The Methodists erected the first church in Hickory (Hickory Tavern) in 1866, with a congregation meeting before 1859. Land was given to Andrews Chapel of the Methodist Episcopal Church South in 1871 by Mr. and Mrs. Henry Robinson and the building is thought to have been completed in the same year. No photograph exists. It is described as being “of wood construction, approximately 30 by 60 feet in size, with a steeple, and painted white. It faced west, and there was an uncovered porch in front, with steps all around the porch.”

Even before the first building was built, Dr. J. T. Johnson, a very strong supporter of the Methodist Church in Hickory, purchased this bell and placed it on a water tank at the railroad track just west of S. Center Street. It was the only town bell and was rung as a fire alarm and on special occasions.

The bell was moved to the steeple of the first church building when it was built. Then it was moved to the 1896 building bell tower, where it was rung for all services and on special occasions, including the conclusion of the Spanish-American War, World War I, and World War II.

It now hangs in the steeple of the present church building where it is rung on special occasions. The first building was soon outgrown and was considered by some to be a “chicken coop”.

Construction of a new (second) building was started in 1896 and completed in 1899.  The interior was said to be noteworthy with “fine woodwork and graceful ceiling arches… The art windows” were “considered outstanding in their simple beauty.” By 1944 it became evident that the second building was in need of major remodeling. New property was acquired, and plans developed, but many of the members objected to the low-lying marshy spot that had been purchased for a new building (NE corner of Third Avenue and Third Street Northwest).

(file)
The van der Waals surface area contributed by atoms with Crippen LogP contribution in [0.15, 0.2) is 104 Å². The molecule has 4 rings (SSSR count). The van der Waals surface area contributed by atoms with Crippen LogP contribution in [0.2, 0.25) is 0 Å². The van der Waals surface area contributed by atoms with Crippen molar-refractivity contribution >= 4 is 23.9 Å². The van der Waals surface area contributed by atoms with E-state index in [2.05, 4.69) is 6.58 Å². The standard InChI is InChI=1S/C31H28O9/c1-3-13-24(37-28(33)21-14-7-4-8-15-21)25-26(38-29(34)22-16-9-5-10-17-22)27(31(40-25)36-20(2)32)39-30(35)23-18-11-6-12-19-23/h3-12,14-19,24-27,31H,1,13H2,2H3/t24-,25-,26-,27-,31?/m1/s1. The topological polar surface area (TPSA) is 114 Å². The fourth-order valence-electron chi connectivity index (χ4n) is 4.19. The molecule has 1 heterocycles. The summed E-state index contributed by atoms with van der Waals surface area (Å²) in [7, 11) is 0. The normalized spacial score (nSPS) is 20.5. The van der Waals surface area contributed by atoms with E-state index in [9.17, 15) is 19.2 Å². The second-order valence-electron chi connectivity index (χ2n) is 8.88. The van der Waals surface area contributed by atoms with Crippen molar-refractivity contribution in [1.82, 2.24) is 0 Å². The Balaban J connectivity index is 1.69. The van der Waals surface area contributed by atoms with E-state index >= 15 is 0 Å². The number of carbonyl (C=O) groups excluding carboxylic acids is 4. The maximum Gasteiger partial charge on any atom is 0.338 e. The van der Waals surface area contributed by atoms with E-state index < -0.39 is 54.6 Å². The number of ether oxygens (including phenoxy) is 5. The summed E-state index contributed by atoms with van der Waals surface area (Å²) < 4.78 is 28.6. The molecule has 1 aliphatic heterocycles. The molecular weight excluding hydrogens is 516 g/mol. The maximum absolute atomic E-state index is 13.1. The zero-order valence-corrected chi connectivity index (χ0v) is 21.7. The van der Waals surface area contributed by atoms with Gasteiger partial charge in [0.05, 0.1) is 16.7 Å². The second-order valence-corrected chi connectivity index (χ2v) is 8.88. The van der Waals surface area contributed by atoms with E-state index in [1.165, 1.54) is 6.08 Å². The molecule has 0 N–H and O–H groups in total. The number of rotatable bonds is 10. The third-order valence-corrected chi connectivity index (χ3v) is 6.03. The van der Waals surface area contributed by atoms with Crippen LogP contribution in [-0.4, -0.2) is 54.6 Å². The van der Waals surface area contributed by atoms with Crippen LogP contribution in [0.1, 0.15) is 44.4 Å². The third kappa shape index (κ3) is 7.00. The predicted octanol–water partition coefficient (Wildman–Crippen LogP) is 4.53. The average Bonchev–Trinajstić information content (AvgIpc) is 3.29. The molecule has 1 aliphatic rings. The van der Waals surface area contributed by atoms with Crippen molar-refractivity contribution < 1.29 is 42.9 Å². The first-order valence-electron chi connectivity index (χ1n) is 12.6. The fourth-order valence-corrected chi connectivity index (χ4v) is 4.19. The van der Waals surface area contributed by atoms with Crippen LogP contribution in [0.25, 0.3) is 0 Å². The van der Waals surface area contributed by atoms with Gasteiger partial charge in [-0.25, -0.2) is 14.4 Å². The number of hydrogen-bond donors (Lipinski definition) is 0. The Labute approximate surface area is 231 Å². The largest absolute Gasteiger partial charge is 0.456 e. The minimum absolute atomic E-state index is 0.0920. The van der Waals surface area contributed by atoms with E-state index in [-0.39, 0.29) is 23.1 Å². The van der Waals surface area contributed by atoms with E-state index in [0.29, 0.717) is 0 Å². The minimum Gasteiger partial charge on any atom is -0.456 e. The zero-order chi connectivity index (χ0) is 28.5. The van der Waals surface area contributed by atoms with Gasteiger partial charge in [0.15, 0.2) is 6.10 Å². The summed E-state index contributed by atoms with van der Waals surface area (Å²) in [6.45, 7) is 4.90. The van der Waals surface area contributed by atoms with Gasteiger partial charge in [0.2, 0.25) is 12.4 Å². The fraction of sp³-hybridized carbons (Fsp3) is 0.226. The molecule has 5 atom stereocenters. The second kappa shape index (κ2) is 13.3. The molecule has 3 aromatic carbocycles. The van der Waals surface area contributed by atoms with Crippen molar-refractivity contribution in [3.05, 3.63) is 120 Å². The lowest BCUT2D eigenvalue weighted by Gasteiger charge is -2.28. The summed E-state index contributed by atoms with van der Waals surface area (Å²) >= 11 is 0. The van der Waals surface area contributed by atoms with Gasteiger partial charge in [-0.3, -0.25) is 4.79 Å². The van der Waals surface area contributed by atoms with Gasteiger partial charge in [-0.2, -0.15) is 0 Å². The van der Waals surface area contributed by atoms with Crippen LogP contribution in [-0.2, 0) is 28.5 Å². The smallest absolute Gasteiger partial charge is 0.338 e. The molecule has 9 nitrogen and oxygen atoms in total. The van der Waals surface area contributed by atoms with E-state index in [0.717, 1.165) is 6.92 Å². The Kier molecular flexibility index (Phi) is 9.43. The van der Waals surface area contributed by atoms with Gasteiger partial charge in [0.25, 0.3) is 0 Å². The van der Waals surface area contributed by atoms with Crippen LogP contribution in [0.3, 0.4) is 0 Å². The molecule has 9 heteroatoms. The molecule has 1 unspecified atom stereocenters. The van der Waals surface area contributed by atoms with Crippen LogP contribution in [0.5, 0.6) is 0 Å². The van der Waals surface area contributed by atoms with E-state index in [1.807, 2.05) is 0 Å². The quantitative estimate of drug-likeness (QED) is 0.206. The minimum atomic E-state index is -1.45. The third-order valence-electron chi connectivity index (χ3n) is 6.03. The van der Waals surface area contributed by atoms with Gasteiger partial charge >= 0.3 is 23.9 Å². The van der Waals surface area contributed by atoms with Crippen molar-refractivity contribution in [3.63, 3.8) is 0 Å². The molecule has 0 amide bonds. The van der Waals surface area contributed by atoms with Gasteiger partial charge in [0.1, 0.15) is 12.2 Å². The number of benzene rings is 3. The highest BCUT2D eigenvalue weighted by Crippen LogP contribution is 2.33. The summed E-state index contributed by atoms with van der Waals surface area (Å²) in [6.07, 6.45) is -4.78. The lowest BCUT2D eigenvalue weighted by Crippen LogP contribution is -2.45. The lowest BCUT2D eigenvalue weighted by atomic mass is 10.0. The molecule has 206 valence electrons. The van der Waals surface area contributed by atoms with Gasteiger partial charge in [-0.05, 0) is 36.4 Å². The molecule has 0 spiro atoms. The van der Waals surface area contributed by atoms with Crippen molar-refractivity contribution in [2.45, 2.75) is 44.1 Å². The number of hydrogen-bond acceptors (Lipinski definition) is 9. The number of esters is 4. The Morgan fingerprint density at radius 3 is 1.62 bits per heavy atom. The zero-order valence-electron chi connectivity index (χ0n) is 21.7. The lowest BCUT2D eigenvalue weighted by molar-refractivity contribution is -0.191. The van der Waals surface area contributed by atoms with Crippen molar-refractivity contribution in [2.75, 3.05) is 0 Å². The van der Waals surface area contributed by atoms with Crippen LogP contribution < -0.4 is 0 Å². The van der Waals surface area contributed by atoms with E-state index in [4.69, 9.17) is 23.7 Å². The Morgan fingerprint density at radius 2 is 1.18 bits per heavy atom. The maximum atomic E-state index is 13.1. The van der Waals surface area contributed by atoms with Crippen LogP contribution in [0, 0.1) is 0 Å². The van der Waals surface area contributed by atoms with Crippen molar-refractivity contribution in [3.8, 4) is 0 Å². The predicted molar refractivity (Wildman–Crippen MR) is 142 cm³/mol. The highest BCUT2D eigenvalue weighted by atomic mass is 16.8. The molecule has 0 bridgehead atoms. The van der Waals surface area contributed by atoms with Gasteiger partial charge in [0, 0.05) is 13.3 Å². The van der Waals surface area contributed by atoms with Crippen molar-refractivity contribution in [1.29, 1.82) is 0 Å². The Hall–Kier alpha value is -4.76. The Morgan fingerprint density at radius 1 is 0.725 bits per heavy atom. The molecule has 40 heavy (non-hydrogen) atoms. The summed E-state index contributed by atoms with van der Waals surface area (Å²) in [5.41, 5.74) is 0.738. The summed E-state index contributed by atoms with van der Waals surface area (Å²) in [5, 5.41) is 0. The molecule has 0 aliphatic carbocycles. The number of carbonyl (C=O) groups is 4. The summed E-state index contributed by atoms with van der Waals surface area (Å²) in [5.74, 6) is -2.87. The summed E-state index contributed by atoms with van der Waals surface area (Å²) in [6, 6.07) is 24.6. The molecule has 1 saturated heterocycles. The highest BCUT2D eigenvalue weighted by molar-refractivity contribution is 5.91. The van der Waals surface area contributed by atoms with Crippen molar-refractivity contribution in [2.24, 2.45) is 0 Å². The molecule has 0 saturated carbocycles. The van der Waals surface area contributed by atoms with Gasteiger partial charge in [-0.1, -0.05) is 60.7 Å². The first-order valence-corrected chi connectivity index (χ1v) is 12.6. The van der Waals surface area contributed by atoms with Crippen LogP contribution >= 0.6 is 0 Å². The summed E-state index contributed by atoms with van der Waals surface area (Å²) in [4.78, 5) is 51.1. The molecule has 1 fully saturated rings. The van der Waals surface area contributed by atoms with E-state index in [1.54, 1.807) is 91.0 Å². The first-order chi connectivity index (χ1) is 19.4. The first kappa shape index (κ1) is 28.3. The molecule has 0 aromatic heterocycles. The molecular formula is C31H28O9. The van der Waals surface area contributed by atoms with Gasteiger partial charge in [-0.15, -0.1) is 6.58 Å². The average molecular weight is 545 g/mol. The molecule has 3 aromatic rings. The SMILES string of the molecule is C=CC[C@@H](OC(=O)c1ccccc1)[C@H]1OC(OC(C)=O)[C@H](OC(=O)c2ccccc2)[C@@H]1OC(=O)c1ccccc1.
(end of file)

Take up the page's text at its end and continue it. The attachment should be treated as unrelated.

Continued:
Albert S.Lutz began a campaign to raise additional money and acquired land at the present site (Third Avenue and Third Street, Northeast).

The old plans were discarded, and a colonial design was adapted for the new ridgetop location.

The Youth Building, built behind the 1952 building was completed in 1970. It served as the hub for youth activities including scouting, and also was a meeting place for other groups. It was replaced by the Christian Life Center in 2003.

During the early 90’s, it became apparent that more room was needed for the church to grow. In February, 1995, a new Long Range Planning Committee was organized, and the architectural firm of Atkinson, Dyson and Watson was retained to develop a 10-year master plan.

A plan was developed and approved to add a major addition in the form of a Christian Life Center. A building committee was elected in November of 1998, and construction of a $4,000,000 + addition was approved by a Church Conference on 12/10/2000.